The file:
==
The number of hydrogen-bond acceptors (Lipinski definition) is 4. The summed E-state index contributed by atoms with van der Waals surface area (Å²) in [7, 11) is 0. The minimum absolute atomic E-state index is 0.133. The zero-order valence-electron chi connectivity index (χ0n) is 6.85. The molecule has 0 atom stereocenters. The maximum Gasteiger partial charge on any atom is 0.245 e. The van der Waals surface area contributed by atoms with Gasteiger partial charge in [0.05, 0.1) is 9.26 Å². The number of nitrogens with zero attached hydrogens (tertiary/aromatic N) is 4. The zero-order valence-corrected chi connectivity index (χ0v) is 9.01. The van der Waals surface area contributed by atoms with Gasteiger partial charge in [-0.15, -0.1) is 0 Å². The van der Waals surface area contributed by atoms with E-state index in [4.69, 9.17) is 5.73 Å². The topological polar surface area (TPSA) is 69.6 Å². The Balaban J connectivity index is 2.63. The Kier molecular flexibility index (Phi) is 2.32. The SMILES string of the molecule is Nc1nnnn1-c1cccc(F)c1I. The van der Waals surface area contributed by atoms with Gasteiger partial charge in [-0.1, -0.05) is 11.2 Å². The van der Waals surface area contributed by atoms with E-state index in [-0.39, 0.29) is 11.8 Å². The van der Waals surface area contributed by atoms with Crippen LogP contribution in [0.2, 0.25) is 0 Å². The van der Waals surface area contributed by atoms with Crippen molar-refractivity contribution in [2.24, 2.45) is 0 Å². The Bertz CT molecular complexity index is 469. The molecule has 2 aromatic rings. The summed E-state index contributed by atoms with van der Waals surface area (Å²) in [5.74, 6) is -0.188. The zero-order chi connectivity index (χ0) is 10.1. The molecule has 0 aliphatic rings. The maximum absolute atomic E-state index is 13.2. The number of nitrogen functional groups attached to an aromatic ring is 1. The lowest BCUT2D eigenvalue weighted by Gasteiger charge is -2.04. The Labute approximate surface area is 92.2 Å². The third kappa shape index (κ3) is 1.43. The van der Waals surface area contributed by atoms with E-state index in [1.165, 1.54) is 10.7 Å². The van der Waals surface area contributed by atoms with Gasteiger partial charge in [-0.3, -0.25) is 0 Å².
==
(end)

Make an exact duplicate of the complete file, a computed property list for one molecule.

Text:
The number of hydrogen-bond acceptors (Lipinski definition) is 4. The summed E-state index contributed by atoms with van der Waals surface area (Å²) in [7, 11) is 0. The minimum absolute atomic E-state index is 0.133. The zero-order valence-electron chi connectivity index (χ0n) is 6.85. The molecule has 0 atom stereocenters. The maximum Gasteiger partial charge on any atom is 0.245 e. The van der Waals surface area contributed by atoms with Gasteiger partial charge in [0.05, 0.1) is 9.26 Å². The number of nitrogens with zero attached hydrogens (tertiary/aromatic N) is 4. The zero-order valence-corrected chi connectivity index (χ0v) is 9.01. The van der Waals surface area contributed by atoms with Gasteiger partial charge in [-0.15, -0.1) is 0 Å². The van der Waals surface area contributed by atoms with E-state index in [4.69, 9.17) is 5.73 Å². The topological polar surface area (TPSA) is 69.6 Å². The Balaban J connectivity index is 2.63. The Kier molecular flexibility index (Phi) is 2.32. The SMILES string of the molecule is Nc1nnnn1-c1cccc(F)c1I. The van der Waals surface area contributed by atoms with Gasteiger partial charge in [-0.1, -0.05) is 11.2 Å². The van der Waals surface area contributed by atoms with E-state index in [-0.39, 0.29) is 11.8 Å². The van der Waals surface area contributed by atoms with Crippen LogP contribution in [0.2, 0.25) is 0 Å². The van der Waals surface area contributed by atoms with Crippen molar-refractivity contribution in [2.24, 2.45) is 0 Å². The Bertz CT molecular complexity index is 469. The molecule has 2 aromatic rings. The summed E-state index contributed by atoms with van der Waals surface area (Å²) in [5.74, 6) is -0.188. The zero-order chi connectivity index (χ0) is 10.1. The molecule has 0 aliphatic rings. The maximum absolute atomic E-state index is 13.2. The number of nitrogen functional groups attached to an aromatic ring is 1. The lowest BCUT2D eigenvalue weighted by Gasteiger charge is -2.04. The Labute approximate surface area is 92.2 Å². The third kappa shape index (κ3) is 1.43. The van der Waals surface area contributed by atoms with E-state index in [1.165, 1.54) is 10.7 Å². The van der Waals surface area contributed by atoms with Gasteiger partial charge in [-0.3, -0.25) is 0 Å².